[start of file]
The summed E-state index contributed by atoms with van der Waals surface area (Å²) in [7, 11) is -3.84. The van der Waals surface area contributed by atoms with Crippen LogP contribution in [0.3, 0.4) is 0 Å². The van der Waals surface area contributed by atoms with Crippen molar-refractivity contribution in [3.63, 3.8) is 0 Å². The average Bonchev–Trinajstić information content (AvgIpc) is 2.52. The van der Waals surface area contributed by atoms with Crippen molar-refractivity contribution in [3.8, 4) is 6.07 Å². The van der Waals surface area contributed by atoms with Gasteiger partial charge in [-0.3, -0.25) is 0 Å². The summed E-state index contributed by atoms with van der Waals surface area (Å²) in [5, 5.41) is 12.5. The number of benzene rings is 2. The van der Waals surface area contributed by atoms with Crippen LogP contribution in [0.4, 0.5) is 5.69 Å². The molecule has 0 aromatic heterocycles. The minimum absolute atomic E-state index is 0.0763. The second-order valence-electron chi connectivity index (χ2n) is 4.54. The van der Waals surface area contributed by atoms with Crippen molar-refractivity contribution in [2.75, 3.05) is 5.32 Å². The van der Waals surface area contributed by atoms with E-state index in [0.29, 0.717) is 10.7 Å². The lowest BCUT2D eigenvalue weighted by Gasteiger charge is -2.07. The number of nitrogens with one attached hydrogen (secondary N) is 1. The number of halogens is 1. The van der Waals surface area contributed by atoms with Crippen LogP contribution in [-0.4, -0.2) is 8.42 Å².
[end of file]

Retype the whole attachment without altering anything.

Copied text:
The summed E-state index contributed by atoms with van der Waals surface area (Å²) in [7, 11) is -3.84. The van der Waals surface area contributed by atoms with Crippen LogP contribution in [0.3, 0.4) is 0 Å². The van der Waals surface area contributed by atoms with Crippen molar-refractivity contribution in [3.63, 3.8) is 0 Å². The average Bonchev–Trinajstić information content (AvgIpc) is 2.52. The van der Waals surface area contributed by atoms with Crippen molar-refractivity contribution in [3.8, 4) is 6.07 Å². The van der Waals surface area contributed by atoms with Gasteiger partial charge in [-0.3, -0.25) is 0 Å². The summed E-state index contributed by atoms with van der Waals surface area (Å²) in [5, 5.41) is 12.5. The number of benzene rings is 2. The van der Waals surface area contributed by atoms with Crippen LogP contribution in [0.4, 0.5) is 5.69 Å². The molecule has 0 aromatic heterocycles. The minimum absolute atomic E-state index is 0.0763. The second-order valence-electron chi connectivity index (χ2n) is 4.54. The van der Waals surface area contributed by atoms with Crippen molar-refractivity contribution in [2.75, 3.05) is 5.32 Å². The van der Waals surface area contributed by atoms with E-state index in [0.29, 0.717) is 10.7 Å². The lowest BCUT2D eigenvalue weighted by Gasteiger charge is -2.07. The number of nitrogens with one attached hydrogen (secondary N) is 1. The number of halogens is 1. The van der Waals surface area contributed by atoms with Crippen LogP contribution in [-0.4, -0.2) is 8.42 Å².